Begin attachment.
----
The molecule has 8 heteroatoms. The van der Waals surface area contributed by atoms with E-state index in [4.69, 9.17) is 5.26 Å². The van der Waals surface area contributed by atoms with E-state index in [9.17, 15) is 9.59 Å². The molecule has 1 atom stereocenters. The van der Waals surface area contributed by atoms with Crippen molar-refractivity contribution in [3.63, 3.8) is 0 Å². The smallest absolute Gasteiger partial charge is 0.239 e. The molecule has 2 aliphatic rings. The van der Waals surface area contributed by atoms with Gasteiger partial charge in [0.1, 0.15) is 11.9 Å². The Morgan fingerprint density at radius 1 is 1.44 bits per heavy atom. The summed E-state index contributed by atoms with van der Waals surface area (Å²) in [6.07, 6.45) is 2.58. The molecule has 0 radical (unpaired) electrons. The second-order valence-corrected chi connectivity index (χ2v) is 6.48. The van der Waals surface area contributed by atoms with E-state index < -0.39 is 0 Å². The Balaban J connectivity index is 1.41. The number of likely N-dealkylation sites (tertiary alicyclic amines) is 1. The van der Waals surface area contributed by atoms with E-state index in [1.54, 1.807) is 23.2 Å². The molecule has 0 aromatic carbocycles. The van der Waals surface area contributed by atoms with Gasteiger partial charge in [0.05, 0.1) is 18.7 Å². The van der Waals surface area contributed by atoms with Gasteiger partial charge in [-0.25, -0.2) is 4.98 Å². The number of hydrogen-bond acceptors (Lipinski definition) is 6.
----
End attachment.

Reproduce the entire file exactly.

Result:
The molecule has 8 heteroatoms. The van der Waals surface area contributed by atoms with E-state index in [4.69, 9.17) is 5.26 Å². The van der Waals surface area contributed by atoms with E-state index in [9.17, 15) is 9.59 Å². The molecule has 1 atom stereocenters. The van der Waals surface area contributed by atoms with Crippen molar-refractivity contribution in [3.63, 3.8) is 0 Å². The smallest absolute Gasteiger partial charge is 0.239 e. The molecule has 2 aliphatic rings. The van der Waals surface area contributed by atoms with Gasteiger partial charge in [0.1, 0.15) is 11.9 Å². The Morgan fingerprint density at radius 1 is 1.44 bits per heavy atom. The summed E-state index contributed by atoms with van der Waals surface area (Å²) in [6.07, 6.45) is 2.58. The molecule has 0 radical (unpaired) electrons. The second-order valence-corrected chi connectivity index (χ2v) is 6.48. The van der Waals surface area contributed by atoms with E-state index < -0.39 is 0 Å². The Balaban J connectivity index is 1.41. The number of likely N-dealkylation sites (tertiary alicyclic amines) is 1. The van der Waals surface area contributed by atoms with E-state index in [1.54, 1.807) is 23.2 Å². The molecule has 0 aromatic carbocycles. The van der Waals surface area contributed by atoms with Gasteiger partial charge in [0.05, 0.1) is 18.7 Å². The van der Waals surface area contributed by atoms with Gasteiger partial charge in [-0.25, -0.2) is 4.98 Å². The number of hydrogen-bond acceptors (Lipinski definition) is 6.